HIV Infection and Circumcision: Cutting through the Hyperbole

By Van Howe, Robert S.; Svoboda, J. Steven et al. | The Journal of the Royal Society for the Promotion of Health, November 2005 | Go to article overview

HIV Infection and Circumcision: Cutting through the Hyperbole


Van Howe, Robert S., Svoboda, J. Steven, Hodges, Frederick M., The Journal of the Royal Society for the Promotion of Health


Abstract

The objective of this study was to determine whether the justifications given for promoting mass circumcision as a preventive measure for HIV infection are reasonable and whether mass circumcision is a feasible preventive measure for HIV infection in developing countries.

The medical literature concerning the practice of circumcision in the absence of medical indication was reviewed regarding its impact on HIV infection and related issues. The literature was analysed with careful attention to historical perspective.

Our results show that the medical literature supporting mass circumcision for the prevention of HIV infection is inconsistent and based on observation studies. Even if the two ongoing randomised controlled trials in Africa show a protective benefit of circumcision, factors such as the unknown complication rate of the procedure, the permanent injury to the penis, human rights violations and the potential for veiled colonialism need to be taken into account. Based on the best estimates, mass circumcision would not be as cost-effective as other interventions that have been demonstrated to be effective.

Even if effective, mass circumcision as a preventive measure for HIV in developed countries is difficult to justify.

Key words

Circumcision; HIV infection; informed consent; medical history; prophylaxis

INTRODUCTION

The explosion of publicity accorded to the HIV/ AIDS pandemic can in part be attributed to the lack of clear understanding of the disease mechanism and the apparently inescapable mortality attributed to the acquisition of HIV. The public's awareness and fear of HIV have resulted in changes in sexual behaviours such as increased condom use, which has been less comprehensive and long-lasting than originally expected.1 Regrettably, some have capitalised on the fear generated by the HIV/AIDS pandemic to promote personal or political agendas.2-5 In the medical establishment, this has been manifested in the scientifically dubious promotion of male circumcision as a preventive measure for HIV infection.2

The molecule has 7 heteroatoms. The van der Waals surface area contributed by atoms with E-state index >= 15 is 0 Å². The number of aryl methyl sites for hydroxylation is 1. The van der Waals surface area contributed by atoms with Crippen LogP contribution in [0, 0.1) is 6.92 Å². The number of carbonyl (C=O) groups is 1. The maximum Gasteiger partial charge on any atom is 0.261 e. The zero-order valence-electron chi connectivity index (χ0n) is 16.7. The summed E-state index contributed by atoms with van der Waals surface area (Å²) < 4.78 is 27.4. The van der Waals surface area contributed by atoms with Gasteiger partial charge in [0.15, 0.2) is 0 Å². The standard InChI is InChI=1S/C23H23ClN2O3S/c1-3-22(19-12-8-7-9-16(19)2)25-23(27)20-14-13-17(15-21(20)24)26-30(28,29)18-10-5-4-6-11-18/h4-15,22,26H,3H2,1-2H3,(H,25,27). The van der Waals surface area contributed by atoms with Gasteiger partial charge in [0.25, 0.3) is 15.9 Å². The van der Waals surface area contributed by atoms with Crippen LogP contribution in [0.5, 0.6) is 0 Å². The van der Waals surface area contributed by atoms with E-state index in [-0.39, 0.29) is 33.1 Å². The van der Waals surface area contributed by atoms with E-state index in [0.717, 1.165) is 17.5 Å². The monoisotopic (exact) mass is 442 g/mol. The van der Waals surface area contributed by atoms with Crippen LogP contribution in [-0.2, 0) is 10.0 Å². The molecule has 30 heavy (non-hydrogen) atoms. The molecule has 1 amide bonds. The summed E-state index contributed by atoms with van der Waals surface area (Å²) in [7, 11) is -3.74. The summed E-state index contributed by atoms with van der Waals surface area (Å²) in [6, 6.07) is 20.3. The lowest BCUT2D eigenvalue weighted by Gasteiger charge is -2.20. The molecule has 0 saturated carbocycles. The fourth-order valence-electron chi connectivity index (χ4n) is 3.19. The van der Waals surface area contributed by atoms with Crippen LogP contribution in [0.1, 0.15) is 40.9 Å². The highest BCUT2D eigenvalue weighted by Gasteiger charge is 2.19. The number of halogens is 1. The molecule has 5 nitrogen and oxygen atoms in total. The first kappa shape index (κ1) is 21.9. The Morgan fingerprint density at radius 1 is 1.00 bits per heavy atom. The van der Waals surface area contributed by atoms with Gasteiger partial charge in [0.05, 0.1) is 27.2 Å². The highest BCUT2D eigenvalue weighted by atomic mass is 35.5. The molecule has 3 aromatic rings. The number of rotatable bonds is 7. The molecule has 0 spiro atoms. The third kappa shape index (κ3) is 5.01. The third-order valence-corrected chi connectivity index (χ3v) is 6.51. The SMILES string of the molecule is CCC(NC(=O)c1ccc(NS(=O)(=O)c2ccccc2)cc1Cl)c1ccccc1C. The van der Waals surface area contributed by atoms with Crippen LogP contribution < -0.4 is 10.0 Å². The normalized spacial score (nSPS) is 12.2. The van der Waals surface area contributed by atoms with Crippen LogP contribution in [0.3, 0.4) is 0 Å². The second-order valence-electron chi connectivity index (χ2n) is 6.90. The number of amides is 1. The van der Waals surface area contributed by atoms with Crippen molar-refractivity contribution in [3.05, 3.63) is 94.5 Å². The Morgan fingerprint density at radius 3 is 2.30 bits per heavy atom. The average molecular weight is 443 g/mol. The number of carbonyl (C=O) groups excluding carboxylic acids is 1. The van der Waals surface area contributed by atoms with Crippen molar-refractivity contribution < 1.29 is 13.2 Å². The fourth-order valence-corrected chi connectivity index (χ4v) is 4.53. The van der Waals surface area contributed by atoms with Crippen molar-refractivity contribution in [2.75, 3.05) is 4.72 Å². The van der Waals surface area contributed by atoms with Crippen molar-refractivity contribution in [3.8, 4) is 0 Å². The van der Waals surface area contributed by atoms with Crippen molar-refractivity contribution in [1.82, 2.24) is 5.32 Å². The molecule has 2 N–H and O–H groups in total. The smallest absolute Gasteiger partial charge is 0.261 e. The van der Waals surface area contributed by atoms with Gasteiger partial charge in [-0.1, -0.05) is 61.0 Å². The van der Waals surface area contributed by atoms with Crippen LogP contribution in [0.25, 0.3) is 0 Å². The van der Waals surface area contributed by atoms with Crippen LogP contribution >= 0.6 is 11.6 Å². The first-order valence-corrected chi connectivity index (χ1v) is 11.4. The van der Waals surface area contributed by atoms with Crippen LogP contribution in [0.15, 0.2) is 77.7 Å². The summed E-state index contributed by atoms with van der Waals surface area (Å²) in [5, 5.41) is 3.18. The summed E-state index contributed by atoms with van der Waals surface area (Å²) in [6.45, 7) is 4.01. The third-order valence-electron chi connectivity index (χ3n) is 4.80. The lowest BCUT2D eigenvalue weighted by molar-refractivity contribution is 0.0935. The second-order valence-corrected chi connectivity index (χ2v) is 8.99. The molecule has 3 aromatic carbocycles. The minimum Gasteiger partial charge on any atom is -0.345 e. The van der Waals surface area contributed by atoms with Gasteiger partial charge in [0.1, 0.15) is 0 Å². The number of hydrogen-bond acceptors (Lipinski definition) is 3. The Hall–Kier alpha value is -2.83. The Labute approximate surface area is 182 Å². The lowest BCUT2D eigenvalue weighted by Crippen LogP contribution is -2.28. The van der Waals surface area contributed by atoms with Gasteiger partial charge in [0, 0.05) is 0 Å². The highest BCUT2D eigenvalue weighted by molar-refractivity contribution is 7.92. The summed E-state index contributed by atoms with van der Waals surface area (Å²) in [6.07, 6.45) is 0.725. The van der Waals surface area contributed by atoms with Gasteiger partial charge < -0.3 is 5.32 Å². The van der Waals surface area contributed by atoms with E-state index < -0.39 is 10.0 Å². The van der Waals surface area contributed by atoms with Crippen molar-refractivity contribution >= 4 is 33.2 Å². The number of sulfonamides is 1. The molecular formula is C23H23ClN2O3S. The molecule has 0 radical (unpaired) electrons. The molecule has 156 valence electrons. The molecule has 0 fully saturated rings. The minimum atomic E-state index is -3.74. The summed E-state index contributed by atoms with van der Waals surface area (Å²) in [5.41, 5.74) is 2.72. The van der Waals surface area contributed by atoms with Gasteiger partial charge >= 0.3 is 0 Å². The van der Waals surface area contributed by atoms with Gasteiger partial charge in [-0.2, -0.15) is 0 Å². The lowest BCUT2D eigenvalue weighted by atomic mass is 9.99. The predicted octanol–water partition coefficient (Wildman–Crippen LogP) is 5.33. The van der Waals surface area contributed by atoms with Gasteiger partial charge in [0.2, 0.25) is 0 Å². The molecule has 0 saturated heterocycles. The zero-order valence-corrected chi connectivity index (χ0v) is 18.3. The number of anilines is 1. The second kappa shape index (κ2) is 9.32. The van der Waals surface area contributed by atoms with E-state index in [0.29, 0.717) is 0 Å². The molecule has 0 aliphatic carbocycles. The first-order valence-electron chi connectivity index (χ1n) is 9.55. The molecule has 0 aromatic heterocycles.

HISTORY OF CIRCUMCISION PROMOTION

This is not the first time that circumcision has been promoted as a panacea for an incurable disease. As a medical procedure, circumcision was first introduced in the nineteenth century in English-speaking countries as a means of preventing and 'curing' masturbation, which was then believed to cause everything from epilepsy, insanity, tuberculosis, spinal paralysis, to hip dysplasia.6 As the germ theory of disease developed and the understanding of disease processes improved, the true aetiologies of the illnesses for which circumcision was believed to hold the cure were elucidated. During the Cold War, mass involuntary circumcision of the newborn was implemented in the USA, giving the practice a cultural foothold.6 New medical-sounding justifications, however, were sought to justify its continued use as a routine neonatal surgery since the traditional justifications for preventing masturbation and 'nervous diseases' were no longer as persuasive to the public or the medical profession. The prevention of cancer, sexually transmitted diseases (STDs) and urinary tract infections were each in turn invoked to justify infant male circumcision, although the medical evidence supporting such claims ranged from paltry to imaginary.

A clear pattern has emerged: any incurable disease that happens to be the focus of national attention at any given time will be used by US circumcision advocates as an excuse for the continued imposition of mass circumcision. In the 1870s, epilepsy was the focus of national attention, so circumcision advocates claimed that circumcision could cure and prevent epilepsy.6 In the 1940s, STDs were the focus of national attention, so circumcision advocates claimed that circumcision could cure and prevent the spread of STDs.6 Likewise in the 1950s, cancer was the focus of national attention, and again circumcision advocates claimed that circumcision could cure and prevent a variety of cancers including penile cancer, cancer of the tongue, prostate cancer, rectal cancer and cervical cancer. …

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